Stephen Glover: Why Sky News has an attitude problem
Media Studies: I do dislike the idea of foreign media moguls doing shady deals with would-be British prime ministers
Monday 05 July 2010
Does Rupert Murdoch want to turn Sky News into Fox News? Fox is an unashamedly right-wing American television news channel owned by Mr Murdoch. Sky News, by contrast, is pretty even-handed, constrained as it is by Britain's television impartiality laws.
The question of Murdoch's intentions arises because he is trying to acquire the 61 per cent of Sky he does not already own. Most pundits have assumed that his chief motivation is financial: Sky is expected to make enormous profits over the next few years, and Murdoch would like to be the sole beneficiary.
But there is another theory: that he wants to make even more money by turning Sky News – a loss leader with a small audience – into a more profitable British Fox. This is what Polly Toynbee suggested in the Guardian last week. Perhaps I owe her an apology, having suggested recently that she and her ilk had ignored Mr Murdoch's manoeuvrings over Sky. Now Polly is firing on all cylinders, though some of what she wrote is bonkers – for example, her contention that "Sky's budget is already twice that of BBC television's".
The evidence that the media mogul wants to pep up Sky News runs as follows. Item one: last August, his son James delivered a speech in which he complained about the power of the regulator Ofcom and impartiality laws. Item two: in January, John Ryley, head of Sky News, said that the impartiality laws should be scrapped. He added, though we may take this with a pinch of salt, that it was "good business" for Sky News to remain impartial, his implication being that the British do not like Fox-like rants.
There is little doubt that Mr Murdoch wants to free up Sky News, though how is uncertain. The plot thickens when we throw in allegations that David Cameron had made a Faustian pact with the Murdochs. There is no evidence, of course. What we have is the Murdoch-owned Sun's desertion of New Labour and its embrace of the Tories last autumn, and its subsequent limpet-like support of anything and everything Mr Cameron does, including forming a coalition with Nick Clegg, whom the paper could previously not abide.
As long ago as last December, the then Business Secretary, Peter Mandelson, alleged that the Tory leader had agreed to legislate so as to liberate Sky from the clutches of Ofcom and impartiality laws. Maybe it takes a born conspirator to spot a conspiracy. I would not be surprised if there had been a deal. The problem is that it was made without the Lib Dems in mind. And the man who must rule on Mr Murdoch's proposed acquisition of the whole of Sky is none other than Vince Cable, the Lib Dem Business Secretary.
There are two issues: the takeover of Sky; and the removal of impartiality laws. Mr Cable is required to arbitrate on the former. (The European Commission also has a separate say.) The Business Secretary recently said there "would need to be a lot of evidence" for him to become involved, which may imply he doesn't want to. He could maintain that as the Murdochs already effectively control Sky, their acquisition of the remaining shares is purely academic.
Except that gaining control would enable them to move to stage two – the "Foxification" or, at any rate, transformation of Sky News into a channel with attitude. In principle, I don't regard the idea of television channels having views with the horror that Polly Toynbee does. If newspapers can, why not television? But I do dislike the idea of foreign media moguls doing shady deals with would-be British prime ministers. The removal of impartiality laws would in practice chiefly benefit Sky News since other news organisations would probably carry on as at present, and the costs of entry to newcomers are very high. How could it be seen other than a dirty deal? This is the hornet's nest in the midst of which the supposedly virtuous Vince Cable now finds himself.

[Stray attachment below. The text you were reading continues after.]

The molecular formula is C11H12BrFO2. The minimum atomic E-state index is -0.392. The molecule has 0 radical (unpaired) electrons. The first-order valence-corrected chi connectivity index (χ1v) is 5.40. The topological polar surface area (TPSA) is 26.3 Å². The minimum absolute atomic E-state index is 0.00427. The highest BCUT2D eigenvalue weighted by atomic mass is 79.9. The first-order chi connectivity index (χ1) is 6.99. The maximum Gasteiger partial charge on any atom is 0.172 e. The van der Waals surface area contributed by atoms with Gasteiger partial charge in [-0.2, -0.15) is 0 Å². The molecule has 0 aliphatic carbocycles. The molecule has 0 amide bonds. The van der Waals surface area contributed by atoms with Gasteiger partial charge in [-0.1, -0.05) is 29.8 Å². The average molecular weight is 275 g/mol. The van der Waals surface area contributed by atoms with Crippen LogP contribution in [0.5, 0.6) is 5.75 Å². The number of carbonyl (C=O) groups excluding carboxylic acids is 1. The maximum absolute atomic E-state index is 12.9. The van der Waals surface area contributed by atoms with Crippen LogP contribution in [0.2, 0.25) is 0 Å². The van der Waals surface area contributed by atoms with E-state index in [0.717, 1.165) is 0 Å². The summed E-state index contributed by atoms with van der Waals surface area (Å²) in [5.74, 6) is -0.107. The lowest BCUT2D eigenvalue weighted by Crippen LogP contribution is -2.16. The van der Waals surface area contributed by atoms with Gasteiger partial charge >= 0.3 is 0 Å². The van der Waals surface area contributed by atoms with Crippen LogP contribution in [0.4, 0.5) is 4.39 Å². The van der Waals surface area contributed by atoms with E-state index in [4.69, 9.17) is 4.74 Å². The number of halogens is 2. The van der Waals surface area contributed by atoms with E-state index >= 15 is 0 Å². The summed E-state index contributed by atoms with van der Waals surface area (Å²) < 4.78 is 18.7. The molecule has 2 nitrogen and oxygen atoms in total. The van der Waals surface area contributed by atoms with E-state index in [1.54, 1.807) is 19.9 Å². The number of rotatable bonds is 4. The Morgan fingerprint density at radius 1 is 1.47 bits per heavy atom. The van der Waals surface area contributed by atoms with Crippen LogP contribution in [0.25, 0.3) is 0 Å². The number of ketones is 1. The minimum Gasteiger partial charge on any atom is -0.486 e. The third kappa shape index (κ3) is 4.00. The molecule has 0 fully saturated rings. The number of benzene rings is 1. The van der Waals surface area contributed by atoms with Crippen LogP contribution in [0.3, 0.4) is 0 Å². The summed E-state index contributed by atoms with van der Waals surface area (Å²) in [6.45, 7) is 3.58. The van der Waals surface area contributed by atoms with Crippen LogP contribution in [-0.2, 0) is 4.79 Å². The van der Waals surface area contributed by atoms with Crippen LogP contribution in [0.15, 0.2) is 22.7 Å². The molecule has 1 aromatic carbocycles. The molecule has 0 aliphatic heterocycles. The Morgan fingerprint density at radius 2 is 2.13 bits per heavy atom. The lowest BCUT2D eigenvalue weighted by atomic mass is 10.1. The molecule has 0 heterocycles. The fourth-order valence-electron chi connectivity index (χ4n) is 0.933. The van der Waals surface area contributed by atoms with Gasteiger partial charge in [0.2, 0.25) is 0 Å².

I can't wait to see what BBC stars earn
Last week, I chided the BBC for exempting itself from the austerity measures affecting the public sector. So, I was pleased to hear the announcement last Wednesday by Sir Michael Lyons, chair of the BBC Trust, that the Corporation's senior executives will take a pay cut this year and next, equivalent to the loss of a month's salary in each year. I am even happier that the BBC has listened to its critics, and agreed to publish the names and salaries of its highest paid stars, though these will be disclosed in bands rather than as exact figures.
These revelations will, I predict, create an even bigger hullabaloo. It is, for example, one thing for newspapers to repeat the leaked story that Jeremy Paxman is paid £1m a year, another to have the figure confirmed by the BBC. This will make uncomfortable reading for many "stars". It is nonsense, though, to say they will stomp off. Most have nowhere else to go.
How Piers Morgan got Lost in Showbiz
Every Friday, the Guardian runs a column called Lost in Showbiz by Marina Hyde. Written in an arch and superior tone, it provides an excuse to publish stories about celebrities one might associate with grubbier newspapers. The Times has copied the idea – less successfully, according to closer students than me.
One of the biggest showbiz stories of the past couple of weeks has been the marriage of "TV star" Piers Morgan to his long-standing girlfriend, Celia Walden. Lost in Showbiz would normally clear the decks for such an event, yet there was no mention of it, as there never is of anything involving Mr Morgan. Ms Hyde's almost obsessive omissions are deeply puzzling. Is there a Guardian reader, or other kind soul, who could explain them to me?
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